What's Next? 2016-17 Oklahoma City Thunder: Where Do Broken Hearts Go?

By now, NBA season previews are rolling out. Countless basketball sites, podcasts, and television shows are breaking down all 30 teams; projecting how each will fare based on additions and subtractions. I would like to do something different and focus on teams through the fish-eyed lens of their respective most-intriguing player or players. I continue with the Oklahoma City Thunder.

Russell Westbrook's upcoming collection of 82 games is the most anticipated aspect of the NBA season. His impending wrath is a safer bet of NBA odds than picking a Cavs-Warriors Finals. I, like most fans, have been waiting for the season to begin for this reason more than any other. And when I thought of doing this "What's Next?" series, he was one of the ideas I had in mind. I had to fabricate interest in most of the other teams' previews, but I'm completely enthusiastic about writing this one. Let's go.

I like to amuse myself. I don't care if no one else finds the humor in whatever is making me chuckle. When I learned of Kevin Durant leaving Oklahoma City for Golden State, I compiled a list of R&B breakup songs and imagined Russell Westbrook was listening to them as a way to get over his relationship. If you'd like to listen,it's here on Spotify.

There aren't five people in the world better at basketball than the man wearing this outfit. (Credit: USA Today)

We know the plotline of the drama. Durant leaves for the Warriors, splitting up the most talented duo in the Association. Because we believe we know Westbrook's psyche based on his attitude on the court and in interviews, we have already assumed he's going to channel his bitterness into his play. Not only that, because we believe he plays borderline angrily, said emotions are going to fuel him to have an MVP-caliber season. Whatever tears he was supposed to shed will further power his, and The Already Spectacular Westbrook becomes Wolverine in a berserker rage. His tangible willpower will manifest in a glowing aura as he relentlessly attacks for 48 minutes.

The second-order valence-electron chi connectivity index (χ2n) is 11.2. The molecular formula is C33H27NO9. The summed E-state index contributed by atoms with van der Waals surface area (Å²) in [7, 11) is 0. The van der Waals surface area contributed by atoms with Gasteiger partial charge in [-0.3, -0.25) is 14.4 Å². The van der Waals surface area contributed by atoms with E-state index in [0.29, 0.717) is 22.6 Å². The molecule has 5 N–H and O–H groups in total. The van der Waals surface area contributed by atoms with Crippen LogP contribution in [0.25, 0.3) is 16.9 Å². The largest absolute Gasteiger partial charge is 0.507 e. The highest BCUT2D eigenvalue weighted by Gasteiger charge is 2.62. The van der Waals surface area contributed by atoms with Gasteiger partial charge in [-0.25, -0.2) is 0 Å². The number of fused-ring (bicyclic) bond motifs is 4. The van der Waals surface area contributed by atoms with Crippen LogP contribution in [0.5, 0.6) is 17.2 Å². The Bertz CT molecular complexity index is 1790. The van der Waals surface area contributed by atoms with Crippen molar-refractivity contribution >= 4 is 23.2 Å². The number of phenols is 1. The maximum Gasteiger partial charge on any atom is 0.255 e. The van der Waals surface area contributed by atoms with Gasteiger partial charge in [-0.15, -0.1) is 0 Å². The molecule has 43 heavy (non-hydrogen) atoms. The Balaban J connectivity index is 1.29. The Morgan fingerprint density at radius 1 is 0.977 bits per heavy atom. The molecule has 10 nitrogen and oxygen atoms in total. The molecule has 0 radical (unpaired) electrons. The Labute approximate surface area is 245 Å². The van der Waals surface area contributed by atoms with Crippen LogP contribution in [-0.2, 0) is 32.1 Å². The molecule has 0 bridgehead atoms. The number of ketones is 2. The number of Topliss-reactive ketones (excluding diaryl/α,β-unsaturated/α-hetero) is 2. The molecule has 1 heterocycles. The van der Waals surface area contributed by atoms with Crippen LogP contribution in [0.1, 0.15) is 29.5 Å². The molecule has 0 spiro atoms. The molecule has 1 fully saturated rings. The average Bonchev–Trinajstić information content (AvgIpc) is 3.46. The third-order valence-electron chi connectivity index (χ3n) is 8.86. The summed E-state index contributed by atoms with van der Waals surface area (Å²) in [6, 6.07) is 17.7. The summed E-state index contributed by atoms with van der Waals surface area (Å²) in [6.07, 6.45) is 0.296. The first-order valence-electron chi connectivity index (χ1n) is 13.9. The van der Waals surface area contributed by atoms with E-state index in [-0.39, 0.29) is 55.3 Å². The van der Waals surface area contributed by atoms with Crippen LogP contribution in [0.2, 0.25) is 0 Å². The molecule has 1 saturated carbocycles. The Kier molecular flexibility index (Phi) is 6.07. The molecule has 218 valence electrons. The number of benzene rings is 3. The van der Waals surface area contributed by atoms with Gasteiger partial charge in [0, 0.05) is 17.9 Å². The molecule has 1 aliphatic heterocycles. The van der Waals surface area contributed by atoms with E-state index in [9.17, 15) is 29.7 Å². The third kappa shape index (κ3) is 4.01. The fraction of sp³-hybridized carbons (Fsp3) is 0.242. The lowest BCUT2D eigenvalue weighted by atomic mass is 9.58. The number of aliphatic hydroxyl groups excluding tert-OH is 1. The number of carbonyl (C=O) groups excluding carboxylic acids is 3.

Or maybe...he doesn't. Maybe our projections are off, and Russell Westbrook just has an outstanding season--without any added emotion. Sure, the four times the Thunder plays the Warriors will be filled with tons of added intensity. But what about Russell Westbrook suggests he needs any more boosts to play better? What if all the motivation he needs lies in chasing an NBA championship?

Yeah, right.

That's not fun. We love our sports for the drama of the unknown result. But we also love additional storylines, especially ones that will amplify the energy around these games. We've been conditioned to believe most professional athletes are both emotionless and emotional; and they must oscillate between the two extremes based on our whims.

Back to my Spotify playlist. I chose bitterness and feigned carelessness most have immediately after a breakup because that's the most entertaining to me. I want to imagine Russ turning on some Mary J. Blige, sitting on the couch and mouthing the words to "Not Gon' Cry." "I was your lover and your secretary, working every day of the week. Was as the job when no one else was there, helping you get on your feet!" Eleven, uh, eight years he sacrificed. And Durant just left at the drop of a dime, uh, $54 million.

It's easy to assume Russ is hurt, though our only evidence is circumstantial and based on common--not definite--human reaction. Westbrook, as he's clearly stated, wants to move past thinking about Kevin Durant. And we should let him.

But we won't let him. He has to grieve forever because pro athletes are never allowed to get over business decisions in public. Not as long as journalists and social media keep his reaction at the forefront of our minds. He's going to play so well for the Thunder. Emotions aside, the last time Russell Westbrook played extensive basketball without KD, he hadthe best two months of anyone in 2015. Steph was the MVP of the entire season, but Russ was the best player after Durant was injured--coincidentally, against Golden State.

What I'm saying here is Russell Westbrook is fantastic. We don't need to see if he manifests his feelings towards Durant joining the Warriors in his play. There is no necessity to wonder if he'll attack the rim with the disdain of a jilted lover. Honestly, we won't be able to tell the difference. The Wolverine is always angry. Let's just enjoy his unbridled aggression. Where do broken hearts go? Do they find their way home, back to the open lane of the basket that's waiting there?

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